MOST people won't know that the expression 'peppercorn rent' can be taken literally. But freeholders with a sense of humour may demand any form of rent payment from their lessees. The most eccentric rents seem to be on rural estates where payment is based on local produce - lobsters for a Scottish croft, pheasants for a gamekeeper's house, and so on.

Such traditions also exist in towns. In Wigston, a suburb of Leicester, the ground rent on the Framework Knitters Cottage and Frameshop is, appropriately, two knitted socks. The landlord, Oadby and Wigston Borough Council, has just doubled the rent - previously only one sock was required.

The most romantic must be the ground rent for Flat 5A, 3-5 Lansdowne Road, Kensington, a two-bedroom apartment on the market through Cluttons at pounds 400,000. The landlord, who must have been in love when drawing up the lease, requires a single red rose on midsummer's day.

RESIDENTS in some parts of the country will be in for a shock when their local council publishes its draft plans. Under the Planning & Compensation Act 1991, all local authorities in England and Wales have to prepare new plans by 1996, which, once adopted, will be the blueprint for future development.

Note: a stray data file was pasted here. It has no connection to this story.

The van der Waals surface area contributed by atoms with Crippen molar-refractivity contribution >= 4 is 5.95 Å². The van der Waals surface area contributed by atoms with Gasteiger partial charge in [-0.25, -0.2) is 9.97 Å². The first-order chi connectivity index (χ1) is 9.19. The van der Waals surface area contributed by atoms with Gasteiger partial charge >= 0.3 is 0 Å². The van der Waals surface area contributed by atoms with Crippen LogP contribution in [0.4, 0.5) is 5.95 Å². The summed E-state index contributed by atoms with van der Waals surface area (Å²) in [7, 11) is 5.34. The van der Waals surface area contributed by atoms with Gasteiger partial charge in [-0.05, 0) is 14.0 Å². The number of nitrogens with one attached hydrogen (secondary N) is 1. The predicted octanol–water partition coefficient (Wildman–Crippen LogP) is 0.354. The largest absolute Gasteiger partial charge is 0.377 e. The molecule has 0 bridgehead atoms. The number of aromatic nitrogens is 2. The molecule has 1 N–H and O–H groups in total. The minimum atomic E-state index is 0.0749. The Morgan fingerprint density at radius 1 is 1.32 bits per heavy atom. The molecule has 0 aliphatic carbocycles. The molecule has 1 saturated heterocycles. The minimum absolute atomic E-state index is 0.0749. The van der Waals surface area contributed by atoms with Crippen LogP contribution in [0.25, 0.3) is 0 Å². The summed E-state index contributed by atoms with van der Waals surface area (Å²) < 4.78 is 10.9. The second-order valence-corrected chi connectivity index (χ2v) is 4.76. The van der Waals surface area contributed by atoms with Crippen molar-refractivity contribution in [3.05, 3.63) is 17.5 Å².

In the Leicestershire villages of Billesdon, Great Glenn and Kibworth, residents are up in arms about a proposal to allocate land for new houses. Edward Garnier, Conservative MP for Harborough, is leading a protest against the draft plan and has some tips for other would-be objectors: 'It is no good simply saying you don't like it. You have got to say, 'I don't like it for the following reasons: it will have adverse effects on local transport, environment, drainage, schools and so on'.'

Objecting at an early stage will give the protesters a good chance of influencing the final plan. If it is not altered to take in their objections, Mr Garnier is prepared to present the residents' argument at a public inquiry.

Residents in other areas take note - there is a draft local plan being prepared near you and it may propose a housing estate in your favourite field.

Anne Spackman returns next week.